Professors of philosophy and religion Jeffrey Robbins and Christopher Rodkey take issue with “the evangelical nature of the new atheism, which assumes that it has a Good News to share, at all cost, for the ultimate future of humanity by the conversion of as many people as possible”. They find similarities between the new atheism and evangelical Christianity and conclude that the all-consuming nature of both “encourages endless conflict without progress” between both extremities. Sociologist William Stahl notes: “What is striking about the current debate is the frequency with which the New Atheists are portrayed as mirror images of religious fundamentalists”. He discusses where both have “structural and epistemological parallels” and argues that “both the New Atheism and fundamentalism are attempts to recreate authority in the face of crises of meaning in late modernity”.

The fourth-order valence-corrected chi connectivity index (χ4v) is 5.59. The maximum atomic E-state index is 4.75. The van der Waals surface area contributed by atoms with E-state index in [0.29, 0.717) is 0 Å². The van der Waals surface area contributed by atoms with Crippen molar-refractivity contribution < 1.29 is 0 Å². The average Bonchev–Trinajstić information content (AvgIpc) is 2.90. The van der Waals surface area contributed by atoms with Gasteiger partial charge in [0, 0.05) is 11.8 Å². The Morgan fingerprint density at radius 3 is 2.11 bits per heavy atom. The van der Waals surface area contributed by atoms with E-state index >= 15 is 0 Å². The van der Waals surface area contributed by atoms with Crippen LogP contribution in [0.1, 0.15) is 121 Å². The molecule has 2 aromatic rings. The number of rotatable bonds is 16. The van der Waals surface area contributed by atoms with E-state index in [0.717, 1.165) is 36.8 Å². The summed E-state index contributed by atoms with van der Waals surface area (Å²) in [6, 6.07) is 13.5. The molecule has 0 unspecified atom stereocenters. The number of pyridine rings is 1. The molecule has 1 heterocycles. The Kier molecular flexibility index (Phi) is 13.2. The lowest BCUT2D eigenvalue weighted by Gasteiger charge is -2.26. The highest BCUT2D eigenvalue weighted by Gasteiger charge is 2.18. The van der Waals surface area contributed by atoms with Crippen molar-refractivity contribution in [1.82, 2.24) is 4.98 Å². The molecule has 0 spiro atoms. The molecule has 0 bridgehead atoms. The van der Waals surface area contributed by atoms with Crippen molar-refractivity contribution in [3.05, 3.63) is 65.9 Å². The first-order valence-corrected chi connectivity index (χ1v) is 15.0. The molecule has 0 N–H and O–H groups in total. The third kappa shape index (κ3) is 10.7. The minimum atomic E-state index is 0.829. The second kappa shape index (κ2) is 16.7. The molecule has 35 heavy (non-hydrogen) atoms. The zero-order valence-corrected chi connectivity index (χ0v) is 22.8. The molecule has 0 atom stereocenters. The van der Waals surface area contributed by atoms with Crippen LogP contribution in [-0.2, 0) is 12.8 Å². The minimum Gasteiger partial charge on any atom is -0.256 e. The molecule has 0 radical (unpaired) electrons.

The English philosopher Roger Scruton has said that saying that religion is damaging to mankind is just as ridiculous as saying that love is damaging to mankind. Like love, religion leads to conflict, cruelty, abuse and even wars, yet it also brings people joy, solitude, hope and redemption. He therefore states that New Atheists cherry-pick, ignoring the most crucial arguments in the favour of religion, whilst also reiterating the few arguments against religion. He has also stated that religion is an irrefutable part of the human condition, and that denying this is futile.
Adapted from Wikipedia, the free encyclopedia